Unlike the Jews who forged the State of Israel, he pointed out, the Crusaders were not returning to their ancient homeland. Nor did they come after suffering a terrible tragedy in Europe.

“This was not their last shelter, and this is a major difference,” he said.

Yussuf of Bir Zeit University noted another important difference.

“At least when you conquered Jerusalem, you did it without destroying the city.”

Recently, a group of evangelical Christians known as Reconciliation Walk visited the Gaza Strip and begged the forgiveness of Muslims for the Crusades.

In response, a local religious leader reportedly told them: “It’s all very nice, but the new Crusaders still occupy our lands.”

Last week, on the 900th anniversary of the conquest of Jerusalem, the Christian mission of apology finally reached the Holy City.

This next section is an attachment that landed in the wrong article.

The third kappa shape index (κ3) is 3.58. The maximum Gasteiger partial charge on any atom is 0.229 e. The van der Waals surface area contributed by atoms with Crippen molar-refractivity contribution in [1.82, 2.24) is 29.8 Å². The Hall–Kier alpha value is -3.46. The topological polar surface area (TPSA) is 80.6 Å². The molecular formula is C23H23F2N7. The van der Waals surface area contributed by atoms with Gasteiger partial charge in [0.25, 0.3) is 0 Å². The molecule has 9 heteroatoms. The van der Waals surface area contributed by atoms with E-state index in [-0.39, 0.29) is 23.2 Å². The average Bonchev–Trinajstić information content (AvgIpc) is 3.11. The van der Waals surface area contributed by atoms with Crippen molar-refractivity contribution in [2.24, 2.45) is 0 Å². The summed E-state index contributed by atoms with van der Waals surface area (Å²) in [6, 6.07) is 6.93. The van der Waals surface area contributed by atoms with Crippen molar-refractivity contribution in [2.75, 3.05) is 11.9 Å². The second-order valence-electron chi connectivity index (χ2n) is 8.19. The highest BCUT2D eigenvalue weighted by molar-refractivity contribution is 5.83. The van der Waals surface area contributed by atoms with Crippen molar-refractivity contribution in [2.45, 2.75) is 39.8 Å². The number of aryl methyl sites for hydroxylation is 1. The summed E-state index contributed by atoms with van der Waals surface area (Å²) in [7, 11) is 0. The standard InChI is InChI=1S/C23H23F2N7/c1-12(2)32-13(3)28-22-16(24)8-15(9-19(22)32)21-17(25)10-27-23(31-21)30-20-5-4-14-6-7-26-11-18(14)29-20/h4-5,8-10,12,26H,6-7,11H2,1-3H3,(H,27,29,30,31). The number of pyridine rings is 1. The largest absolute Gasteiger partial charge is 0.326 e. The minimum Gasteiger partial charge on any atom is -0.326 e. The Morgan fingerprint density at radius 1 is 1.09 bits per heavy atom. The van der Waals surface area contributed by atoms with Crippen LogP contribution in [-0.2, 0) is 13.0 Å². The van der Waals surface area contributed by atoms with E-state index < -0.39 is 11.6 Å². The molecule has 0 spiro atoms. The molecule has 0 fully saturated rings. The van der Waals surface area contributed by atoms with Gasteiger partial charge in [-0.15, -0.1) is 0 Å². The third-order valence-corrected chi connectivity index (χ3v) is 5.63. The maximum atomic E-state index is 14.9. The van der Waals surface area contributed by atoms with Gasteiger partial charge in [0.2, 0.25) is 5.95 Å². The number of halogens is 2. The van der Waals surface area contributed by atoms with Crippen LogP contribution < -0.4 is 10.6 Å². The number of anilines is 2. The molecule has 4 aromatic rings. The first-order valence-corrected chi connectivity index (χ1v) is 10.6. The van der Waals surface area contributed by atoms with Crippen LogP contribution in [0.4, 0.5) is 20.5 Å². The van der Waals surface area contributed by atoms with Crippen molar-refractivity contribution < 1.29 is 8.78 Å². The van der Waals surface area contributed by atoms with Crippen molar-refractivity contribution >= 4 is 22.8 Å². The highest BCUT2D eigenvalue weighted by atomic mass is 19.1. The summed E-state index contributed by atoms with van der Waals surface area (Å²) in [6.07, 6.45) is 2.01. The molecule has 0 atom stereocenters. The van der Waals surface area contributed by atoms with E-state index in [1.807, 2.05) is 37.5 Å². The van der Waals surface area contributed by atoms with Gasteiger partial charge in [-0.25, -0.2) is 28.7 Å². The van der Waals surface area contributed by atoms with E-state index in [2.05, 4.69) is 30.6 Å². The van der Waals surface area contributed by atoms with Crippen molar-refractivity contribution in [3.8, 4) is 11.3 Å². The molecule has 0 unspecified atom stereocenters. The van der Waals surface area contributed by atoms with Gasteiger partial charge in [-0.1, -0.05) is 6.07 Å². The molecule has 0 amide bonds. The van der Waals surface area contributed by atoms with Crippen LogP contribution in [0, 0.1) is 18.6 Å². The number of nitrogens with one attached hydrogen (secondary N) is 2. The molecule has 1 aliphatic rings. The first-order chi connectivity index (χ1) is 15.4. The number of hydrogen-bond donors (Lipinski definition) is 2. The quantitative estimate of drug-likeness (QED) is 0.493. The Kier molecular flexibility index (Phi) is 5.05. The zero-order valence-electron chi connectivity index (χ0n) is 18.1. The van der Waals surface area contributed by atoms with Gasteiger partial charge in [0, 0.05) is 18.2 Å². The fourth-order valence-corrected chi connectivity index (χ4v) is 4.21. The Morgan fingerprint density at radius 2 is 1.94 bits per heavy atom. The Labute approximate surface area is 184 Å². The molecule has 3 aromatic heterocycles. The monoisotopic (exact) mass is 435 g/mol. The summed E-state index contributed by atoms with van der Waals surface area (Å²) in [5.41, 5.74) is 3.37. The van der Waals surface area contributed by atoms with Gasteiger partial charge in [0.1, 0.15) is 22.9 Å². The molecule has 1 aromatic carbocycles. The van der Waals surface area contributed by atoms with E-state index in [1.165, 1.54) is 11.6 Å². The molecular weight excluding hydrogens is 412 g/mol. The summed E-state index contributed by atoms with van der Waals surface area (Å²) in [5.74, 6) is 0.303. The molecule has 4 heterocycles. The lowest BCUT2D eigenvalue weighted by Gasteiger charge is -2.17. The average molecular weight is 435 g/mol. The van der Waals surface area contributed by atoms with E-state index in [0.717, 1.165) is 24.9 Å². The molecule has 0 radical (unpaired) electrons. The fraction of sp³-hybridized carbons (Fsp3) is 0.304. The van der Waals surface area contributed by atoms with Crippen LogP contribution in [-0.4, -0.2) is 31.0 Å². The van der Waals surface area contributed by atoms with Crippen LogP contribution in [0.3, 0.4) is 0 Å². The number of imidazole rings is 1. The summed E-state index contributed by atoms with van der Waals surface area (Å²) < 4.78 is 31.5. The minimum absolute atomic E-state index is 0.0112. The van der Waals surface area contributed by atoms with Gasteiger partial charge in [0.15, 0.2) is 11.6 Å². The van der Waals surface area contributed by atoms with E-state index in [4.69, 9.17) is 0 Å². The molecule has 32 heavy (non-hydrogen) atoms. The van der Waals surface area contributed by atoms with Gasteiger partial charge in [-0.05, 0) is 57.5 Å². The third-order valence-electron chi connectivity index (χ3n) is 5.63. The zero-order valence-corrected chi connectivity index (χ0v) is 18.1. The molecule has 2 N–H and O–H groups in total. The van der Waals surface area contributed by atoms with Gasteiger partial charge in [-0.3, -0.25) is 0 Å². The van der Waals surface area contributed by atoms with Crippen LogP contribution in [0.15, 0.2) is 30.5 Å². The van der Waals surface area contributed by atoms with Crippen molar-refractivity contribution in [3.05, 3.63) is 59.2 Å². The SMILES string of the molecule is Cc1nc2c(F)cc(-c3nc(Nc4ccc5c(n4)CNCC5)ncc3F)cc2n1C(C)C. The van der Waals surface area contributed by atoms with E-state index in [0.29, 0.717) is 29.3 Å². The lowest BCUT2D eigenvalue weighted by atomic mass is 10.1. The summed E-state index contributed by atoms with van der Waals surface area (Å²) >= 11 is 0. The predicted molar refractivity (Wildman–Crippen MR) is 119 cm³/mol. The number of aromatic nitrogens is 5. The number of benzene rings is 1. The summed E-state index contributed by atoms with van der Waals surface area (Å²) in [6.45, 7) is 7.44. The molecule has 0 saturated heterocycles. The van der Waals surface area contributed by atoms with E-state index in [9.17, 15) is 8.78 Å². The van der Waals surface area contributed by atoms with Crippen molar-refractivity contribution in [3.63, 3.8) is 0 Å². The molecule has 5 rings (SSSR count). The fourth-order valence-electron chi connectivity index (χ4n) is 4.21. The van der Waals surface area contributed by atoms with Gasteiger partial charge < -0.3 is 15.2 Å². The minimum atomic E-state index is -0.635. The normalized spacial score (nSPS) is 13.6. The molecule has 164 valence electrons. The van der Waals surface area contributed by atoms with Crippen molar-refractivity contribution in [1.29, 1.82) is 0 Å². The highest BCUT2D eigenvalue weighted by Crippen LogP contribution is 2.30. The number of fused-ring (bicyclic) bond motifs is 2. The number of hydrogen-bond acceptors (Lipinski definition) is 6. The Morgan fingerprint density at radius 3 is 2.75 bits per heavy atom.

Their arrival in Jerusalem marked the culmination of a journey that began three years ago in Cologne, Germany — where the First Crusade was launched in 1096 – – to trace the path of the Crusaders to the Holy Land.

In Jerusalem, the Christians held hands as they sang and prayed outside the walls of the Old City.

They eventually met with Israel’s chief rabbis and top clerics of the Muslim and Greek Orthodox faiths to beg forgiveness for the crimes committed by their forefathers.